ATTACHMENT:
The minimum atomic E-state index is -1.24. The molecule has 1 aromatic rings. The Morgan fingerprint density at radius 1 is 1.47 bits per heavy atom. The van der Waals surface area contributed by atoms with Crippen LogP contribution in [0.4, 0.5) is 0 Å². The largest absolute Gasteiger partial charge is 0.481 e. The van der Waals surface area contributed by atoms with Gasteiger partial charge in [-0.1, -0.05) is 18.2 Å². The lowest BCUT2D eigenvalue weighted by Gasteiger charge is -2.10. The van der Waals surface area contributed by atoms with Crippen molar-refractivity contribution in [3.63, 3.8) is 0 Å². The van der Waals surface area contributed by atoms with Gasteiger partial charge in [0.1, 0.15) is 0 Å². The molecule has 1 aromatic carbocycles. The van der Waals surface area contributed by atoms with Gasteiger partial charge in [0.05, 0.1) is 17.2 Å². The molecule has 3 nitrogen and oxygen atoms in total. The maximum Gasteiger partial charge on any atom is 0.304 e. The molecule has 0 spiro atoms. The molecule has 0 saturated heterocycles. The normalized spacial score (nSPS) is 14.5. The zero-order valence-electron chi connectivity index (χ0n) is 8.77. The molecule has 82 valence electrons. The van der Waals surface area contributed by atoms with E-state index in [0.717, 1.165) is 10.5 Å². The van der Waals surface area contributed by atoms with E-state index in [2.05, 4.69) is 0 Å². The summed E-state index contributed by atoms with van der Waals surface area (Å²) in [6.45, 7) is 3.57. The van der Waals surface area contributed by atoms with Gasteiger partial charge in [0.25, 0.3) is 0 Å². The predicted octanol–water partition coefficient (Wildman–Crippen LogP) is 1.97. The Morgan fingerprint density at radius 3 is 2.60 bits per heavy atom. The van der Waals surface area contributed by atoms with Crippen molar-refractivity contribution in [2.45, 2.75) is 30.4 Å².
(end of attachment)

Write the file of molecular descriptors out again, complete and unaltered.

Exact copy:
The minimum atomic E-state index is -1.24. The molecule has 1 aromatic rings. The Morgan fingerprint density at radius 1 is 1.47 bits per heavy atom. The van der Waals surface area contributed by atoms with Crippen LogP contribution in [0.4, 0.5) is 0 Å². The largest absolute Gasteiger partial charge is 0.481 e. The van der Waals surface area contributed by atoms with Gasteiger partial charge in [-0.1, -0.05) is 18.2 Å². The lowest BCUT2D eigenvalue weighted by Gasteiger charge is -2.10. The van der Waals surface area contributed by atoms with Crippen molar-refractivity contribution in [3.63, 3.8) is 0 Å². The van der Waals surface area contributed by atoms with Gasteiger partial charge in [0.1, 0.15) is 0 Å². The molecule has 1 aromatic carbocycles. The van der Waals surface area contributed by atoms with Gasteiger partial charge in [0.05, 0.1) is 17.2 Å². The molecule has 3 nitrogen and oxygen atoms in total. The maximum Gasteiger partial charge on any atom is 0.304 e. The molecule has 0 spiro atoms. The molecule has 0 saturated heterocycles. The normalized spacial score (nSPS) is 14.5. The zero-order valence-electron chi connectivity index (χ0n) is 8.77. The molecule has 82 valence electrons. The van der Waals surface area contributed by atoms with E-state index in [0.717, 1.165) is 10.5 Å². The van der Waals surface area contributed by atoms with E-state index in [2.05, 4.69) is 0 Å². The summed E-state index contributed by atoms with van der Waals surface area (Å²) in [6.45, 7) is 3.57. The van der Waals surface area contributed by atoms with Gasteiger partial charge in [0.25, 0.3) is 0 Å². The predicted octanol–water partition coefficient (Wildman–Crippen LogP) is 1.97. The Morgan fingerprint density at radius 3 is 2.60 bits per heavy atom. The van der Waals surface area contributed by atoms with Crippen molar-refractivity contribution in [2.45, 2.75) is 30.4 Å².